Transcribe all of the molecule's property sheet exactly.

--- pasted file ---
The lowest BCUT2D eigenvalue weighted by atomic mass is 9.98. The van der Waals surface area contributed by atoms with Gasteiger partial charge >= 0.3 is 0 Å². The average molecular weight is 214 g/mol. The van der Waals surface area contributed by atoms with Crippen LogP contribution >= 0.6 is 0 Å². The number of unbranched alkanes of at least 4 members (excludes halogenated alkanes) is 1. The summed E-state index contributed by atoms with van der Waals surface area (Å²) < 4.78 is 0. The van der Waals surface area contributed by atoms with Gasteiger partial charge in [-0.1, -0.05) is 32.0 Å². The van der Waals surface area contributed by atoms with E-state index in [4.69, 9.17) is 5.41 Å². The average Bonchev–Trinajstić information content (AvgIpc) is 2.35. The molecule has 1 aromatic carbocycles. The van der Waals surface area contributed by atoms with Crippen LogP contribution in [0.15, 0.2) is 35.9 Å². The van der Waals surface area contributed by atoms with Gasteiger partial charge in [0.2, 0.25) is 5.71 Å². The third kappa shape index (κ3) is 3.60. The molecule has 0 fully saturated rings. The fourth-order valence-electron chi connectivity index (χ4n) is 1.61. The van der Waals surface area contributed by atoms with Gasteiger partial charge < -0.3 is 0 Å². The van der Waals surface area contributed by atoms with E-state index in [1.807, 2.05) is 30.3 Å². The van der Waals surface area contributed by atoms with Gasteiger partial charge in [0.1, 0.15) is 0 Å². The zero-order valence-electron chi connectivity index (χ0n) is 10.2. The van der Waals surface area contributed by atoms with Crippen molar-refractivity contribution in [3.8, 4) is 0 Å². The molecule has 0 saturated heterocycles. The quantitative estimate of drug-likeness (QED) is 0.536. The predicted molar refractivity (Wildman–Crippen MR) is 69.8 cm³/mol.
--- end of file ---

The lowest BCUT2D eigenvalue weighted by atomic mass is 9.98. The van der Waals surface area contributed by atoms with Gasteiger partial charge >= 0.3 is 0 Å². The average molecular weight is 214 g/mol. The van der Waals surface area contributed by atoms with Crippen LogP contribution >= 0.6 is 0 Å². The number of unbranched alkanes of at least 4 members (excludes halogenated alkanes) is 1. The summed E-state index contributed by atoms with van der Waals surface area (Å²) < 4.78 is 0. The van der Waals surface area contributed by atoms with Gasteiger partial charge in [-0.1, -0.05) is 32.0 Å². The van der Waals surface area contributed by atoms with E-state index in [4.69, 9.17) is 5.41 Å². The average Bonchev–Trinajstić information content (AvgIpc) is 2.35. The molecule has 1 aromatic carbocycles. The van der Waals surface area contributed by atoms with Crippen LogP contribution in [0.15, 0.2) is 35.9 Å². The van der Waals surface area contributed by atoms with Gasteiger partial charge in [0.2, 0.25) is 5.71 Å². The third kappa shape index (κ3) is 3.60. The molecule has 0 fully saturated rings. The fourth-order valence-electron chi connectivity index (χ4n) is 1.61. The van der Waals surface area contributed by atoms with Gasteiger partial charge < -0.3 is 0 Å². The van der Waals surface area contributed by atoms with E-state index in [1.807, 2.05) is 30.3 Å². The van der Waals surface area contributed by atoms with Gasteiger partial charge in [0.1, 0.15) is 0 Å². The zero-order valence-electron chi connectivity index (χ0n) is 10.2. The van der Waals surface area contributed by atoms with Crippen molar-refractivity contribution in [3.8, 4) is 0 Å². The molecule has 0 saturated heterocycles. The quantitative estimate of drug-likeness (QED) is 0.536. The predicted molar refractivity (Wildman–Crippen MR) is 69.8 cm³/mol.